Diary tallies up cost of Umpqua Trail of Tears march
When most Grand Ronde Tribal members think of the Trail of Tears they think of the removal of the Rogue Valley Indians to Grand Ronde that began 160 years ago on Feb. 23 and concluded on March 25, 1856.
Now that recognized Tribal historian Dr. Stephen Dow Beckham has completed his latest work, new light is being shown on a period in Tribal history that is completely reliant on two detailed accounts of Indian removals authored by non-Indians.
Beckham’s new article details the removal of the Umpqua people in January 1856 before the removal of the Rogue Valley people from Table Rock the next month. The diary account of Agent George Ambrose recounts the Rogue Indian removal to Grand Ronde and it is Beckham’s presentation of Special Agent Robert Baylor Metcalfe’s diary account of the Umpqua people that now adds depth to the time of Indian removals.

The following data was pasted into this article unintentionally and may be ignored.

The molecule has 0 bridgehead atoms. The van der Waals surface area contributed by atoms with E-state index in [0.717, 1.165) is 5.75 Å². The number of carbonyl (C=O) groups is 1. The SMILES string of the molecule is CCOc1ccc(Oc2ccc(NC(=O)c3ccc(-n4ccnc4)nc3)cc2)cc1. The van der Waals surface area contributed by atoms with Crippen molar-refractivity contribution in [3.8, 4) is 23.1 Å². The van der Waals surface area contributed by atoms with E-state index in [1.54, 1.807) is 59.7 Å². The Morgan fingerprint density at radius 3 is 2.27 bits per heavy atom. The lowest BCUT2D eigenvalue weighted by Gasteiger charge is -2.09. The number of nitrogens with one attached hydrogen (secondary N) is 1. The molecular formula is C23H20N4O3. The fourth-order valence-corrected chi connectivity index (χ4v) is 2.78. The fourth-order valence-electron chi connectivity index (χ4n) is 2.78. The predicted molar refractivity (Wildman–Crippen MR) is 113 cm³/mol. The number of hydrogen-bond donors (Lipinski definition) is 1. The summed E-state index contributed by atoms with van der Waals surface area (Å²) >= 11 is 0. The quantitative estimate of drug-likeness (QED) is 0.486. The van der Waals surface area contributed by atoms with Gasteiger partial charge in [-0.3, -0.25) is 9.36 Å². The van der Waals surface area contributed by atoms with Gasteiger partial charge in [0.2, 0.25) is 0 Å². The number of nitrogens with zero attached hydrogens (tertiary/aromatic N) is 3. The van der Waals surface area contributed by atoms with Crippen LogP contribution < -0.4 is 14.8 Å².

What set Metcalfe’s diary account apart are the additional details provided by Special Sub-Agent Theophilus Macgruder’s inventory of Indian belongings.
“This information always existed, it’s just that before Dr. Beckham’s work it was not available in this format,” says Tribal Historic Preservation Office Manager David Harrelson.
Beckham is one of the foremost historians on Native American history in Oregon. He lives in Lake Oswego.
Beckham, who is the Dr. Robert B. Pamplin Jr. Professor of History at Lewis and Clark College in Portland, just authored an article about the removal of the Umpqua Valley Indians to Grand Ronde. The article, titled “The Trail of Tears of the Indians of the Umpqua Valley, 1856,” will appear in the March edition of “The Umpqua Trapper,” the quarterly publication of the Douglas County Historical Society. “The Umpqua Trapper” has been in publication continuously since 1965.